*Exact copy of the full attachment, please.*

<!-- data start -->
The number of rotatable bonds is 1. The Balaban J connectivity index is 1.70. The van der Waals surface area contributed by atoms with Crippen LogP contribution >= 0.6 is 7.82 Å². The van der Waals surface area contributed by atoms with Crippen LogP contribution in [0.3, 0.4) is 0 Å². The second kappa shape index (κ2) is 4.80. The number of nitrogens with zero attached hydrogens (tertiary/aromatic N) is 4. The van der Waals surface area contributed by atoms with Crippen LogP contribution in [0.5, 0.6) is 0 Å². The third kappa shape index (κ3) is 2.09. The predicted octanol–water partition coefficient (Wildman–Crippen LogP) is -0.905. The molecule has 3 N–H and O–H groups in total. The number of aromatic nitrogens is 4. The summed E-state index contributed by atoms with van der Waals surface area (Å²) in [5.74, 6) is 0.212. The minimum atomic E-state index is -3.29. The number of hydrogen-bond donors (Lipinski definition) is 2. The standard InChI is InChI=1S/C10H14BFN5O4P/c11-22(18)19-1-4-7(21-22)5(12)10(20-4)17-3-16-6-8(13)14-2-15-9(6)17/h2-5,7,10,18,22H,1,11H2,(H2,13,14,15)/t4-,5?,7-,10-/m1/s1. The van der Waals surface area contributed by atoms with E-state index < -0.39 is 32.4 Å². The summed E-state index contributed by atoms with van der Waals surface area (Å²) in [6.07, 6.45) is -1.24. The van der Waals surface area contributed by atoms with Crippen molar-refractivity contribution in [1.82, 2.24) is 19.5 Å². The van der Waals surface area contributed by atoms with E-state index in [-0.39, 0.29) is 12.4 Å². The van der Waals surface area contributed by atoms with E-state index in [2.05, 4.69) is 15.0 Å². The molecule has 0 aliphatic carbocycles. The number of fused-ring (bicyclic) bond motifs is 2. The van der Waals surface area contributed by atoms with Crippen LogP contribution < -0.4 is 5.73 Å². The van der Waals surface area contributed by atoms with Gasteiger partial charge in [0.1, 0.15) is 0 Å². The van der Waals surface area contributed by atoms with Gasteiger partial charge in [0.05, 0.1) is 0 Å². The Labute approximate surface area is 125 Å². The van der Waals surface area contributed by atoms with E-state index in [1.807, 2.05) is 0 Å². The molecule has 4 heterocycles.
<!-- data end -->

The number of rotatable bonds is 1. The Balaban J connectivity index is 1.70. The van der Waals surface area contributed by atoms with Crippen LogP contribution >= 0.6 is 7.82 Å². The van der Waals surface area contributed by atoms with Crippen LogP contribution in [0.3, 0.4) is 0 Å². The second kappa shape index (κ2) is 4.80. The number of nitrogens with zero attached hydrogens (tertiary/aromatic N) is 4. The van der Waals surface area contributed by atoms with Crippen LogP contribution in [0.5, 0.6) is 0 Å². The third kappa shape index (κ3) is 2.09. The predicted octanol–water partition coefficient (Wildman–Crippen LogP) is -0.905. The molecule has 3 N–H and O–H groups in total. The number of aromatic nitrogens is 4. The summed E-state index contributed by atoms with van der Waals surface area (Å²) in [5.74, 6) is 0.212. The minimum atomic E-state index is -3.29. The number of hydrogen-bond donors (Lipinski definition) is 2. The standard InChI is InChI=1S/C10H14BFN5O4P/c11-22(18)19-1-4-7(21-22)5(12)10(20-4)17-3-16-6-8(13)14-2-15-9(6)17/h2-5,7,10,18,22H,1,11H2,(H2,13,14,15)/t4-,5?,7-,10-/m1/s1. The van der Waals surface area contributed by atoms with E-state index < -0.39 is 32.4 Å². The summed E-state index contributed by atoms with van der Waals surface area (Å²) in [6.07, 6.45) is -1.24. The van der Waals surface area contributed by atoms with Crippen molar-refractivity contribution in [1.82, 2.24) is 19.5 Å². The van der Waals surface area contributed by atoms with E-state index in [-0.39, 0.29) is 12.4 Å². The van der Waals surface area contributed by atoms with E-state index in [2.05, 4.69) is 15.0 Å². The molecule has 0 aliphatic carbocycles. The number of fused-ring (bicyclic) bond motifs is 2. The van der Waals surface area contributed by atoms with Crippen LogP contribution < -0.4 is 5.73 Å². The van der Waals surface area contributed by atoms with Gasteiger partial charge in [0.1, 0.15) is 0 Å². The van der Waals surface area contributed by atoms with Gasteiger partial charge in [0.05, 0.1) is 0 Å². The Labute approximate surface area is 125 Å². The van der Waals surface area contributed by atoms with E-state index in [1.807, 2.05) is 0 Å². The molecule has 4 heterocycles.